Page:A Compendium of the Theological Writings of Emanuel Swedenborg.djvu/42

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a habit of subjecting problems of natural science to the mathematical crucible is calculated to inspire confidence in the conclusions which a mind formed by such a habit is satisfied with.

The fruits of Swedenborg's labors, during what we have termed the second period of his career, are preserved in seventy-seven distinct works, all of which were written in Latin, except twenty in the Swedish tongue. About half of the whole are still in manuscript, the substance of most of them having been incorporated into the larger works which were printed. Though it will not probably be contested, that Swedenborg led all his contemporaries in nearly if not quite the whole range of applied science which he cultivated, his scientific writings are chiefly interesting to the modern reader for the part they had in preparing him for the higher task to which he felt himself called to consecrate the last thirty years of his life. The mere titles of his scientific works are enough to appall the modern student, by the evidence they furnish of his industry and the range of his explorations. They also show that this man, whom the world has been disposed to regard as the most chimerical of dreamers, was the most practical as well as one of the most ingenious of philosophers.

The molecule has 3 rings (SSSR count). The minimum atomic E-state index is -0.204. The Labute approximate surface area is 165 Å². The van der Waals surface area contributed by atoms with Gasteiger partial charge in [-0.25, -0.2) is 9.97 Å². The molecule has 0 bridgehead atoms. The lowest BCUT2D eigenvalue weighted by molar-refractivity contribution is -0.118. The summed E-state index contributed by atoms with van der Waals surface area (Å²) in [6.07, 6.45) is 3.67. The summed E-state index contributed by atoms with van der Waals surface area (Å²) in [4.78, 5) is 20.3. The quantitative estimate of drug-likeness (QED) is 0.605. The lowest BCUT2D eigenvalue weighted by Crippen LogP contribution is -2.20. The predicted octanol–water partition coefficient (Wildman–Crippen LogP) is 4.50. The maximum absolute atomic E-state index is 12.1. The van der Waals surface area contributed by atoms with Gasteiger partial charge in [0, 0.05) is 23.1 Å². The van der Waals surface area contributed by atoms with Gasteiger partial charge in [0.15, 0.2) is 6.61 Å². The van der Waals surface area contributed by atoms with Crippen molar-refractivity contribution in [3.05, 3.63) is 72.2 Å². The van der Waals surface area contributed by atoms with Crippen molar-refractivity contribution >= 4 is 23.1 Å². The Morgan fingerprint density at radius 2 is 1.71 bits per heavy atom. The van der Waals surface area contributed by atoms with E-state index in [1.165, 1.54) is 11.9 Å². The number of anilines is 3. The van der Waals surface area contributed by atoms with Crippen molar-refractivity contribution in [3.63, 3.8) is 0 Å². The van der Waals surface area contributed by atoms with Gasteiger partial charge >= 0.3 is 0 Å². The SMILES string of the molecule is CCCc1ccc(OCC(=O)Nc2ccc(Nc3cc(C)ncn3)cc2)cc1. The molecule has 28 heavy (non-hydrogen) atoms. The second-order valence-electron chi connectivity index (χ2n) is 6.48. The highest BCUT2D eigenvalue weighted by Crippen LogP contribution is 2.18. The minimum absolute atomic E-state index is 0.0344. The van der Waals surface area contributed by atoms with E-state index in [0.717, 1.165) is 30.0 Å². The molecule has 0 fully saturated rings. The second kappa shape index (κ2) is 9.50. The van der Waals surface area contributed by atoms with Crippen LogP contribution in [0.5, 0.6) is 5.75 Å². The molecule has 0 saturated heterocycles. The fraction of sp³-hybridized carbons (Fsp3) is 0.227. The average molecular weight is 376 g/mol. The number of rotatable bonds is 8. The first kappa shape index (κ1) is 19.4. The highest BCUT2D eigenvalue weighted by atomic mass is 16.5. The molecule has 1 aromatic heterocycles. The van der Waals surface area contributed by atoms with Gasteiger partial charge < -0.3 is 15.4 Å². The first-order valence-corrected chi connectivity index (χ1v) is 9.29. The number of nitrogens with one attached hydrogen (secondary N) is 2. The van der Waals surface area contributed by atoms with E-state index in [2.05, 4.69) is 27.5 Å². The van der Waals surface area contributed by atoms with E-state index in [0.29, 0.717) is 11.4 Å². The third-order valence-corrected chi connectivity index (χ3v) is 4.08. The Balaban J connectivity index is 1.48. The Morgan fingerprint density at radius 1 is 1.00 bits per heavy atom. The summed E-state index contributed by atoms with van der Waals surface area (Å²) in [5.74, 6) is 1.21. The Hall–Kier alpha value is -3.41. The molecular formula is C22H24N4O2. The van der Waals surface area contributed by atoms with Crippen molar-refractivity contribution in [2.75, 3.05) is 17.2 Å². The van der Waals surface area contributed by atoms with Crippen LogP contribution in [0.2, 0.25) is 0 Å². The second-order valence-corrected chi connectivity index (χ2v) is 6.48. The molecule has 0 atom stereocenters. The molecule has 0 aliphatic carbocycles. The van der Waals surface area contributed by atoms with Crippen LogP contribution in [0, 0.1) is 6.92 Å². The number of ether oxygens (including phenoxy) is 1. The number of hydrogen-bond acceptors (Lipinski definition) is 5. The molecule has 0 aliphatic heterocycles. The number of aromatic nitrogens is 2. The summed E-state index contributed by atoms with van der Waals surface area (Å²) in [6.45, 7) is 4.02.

He was the first to introduce into Sweden the differential and integral calculus.

The validity of a patent for the modern air-tight stove, now in such universal use, has been recently contested and set aside in our courts, upon the ground that the principle of the stove was discovered and made known by Swedenborg more than a century ago.

His Specimens of Chemistry and Physics contain the germs of the atomic theory set forth afterwards by Dalton.

The French chemist Dumas ascribes to Swedenborg the creation of the modern science of crystallography.

Nineteen years before Franklin's famous experiments, Swedenborg had reasoned out the identity of lightning and electricity.


  1. Swedenborg was residing in London during the latter part of Franklin's sojourn in that metropolis, and though it does not appear that either ever at-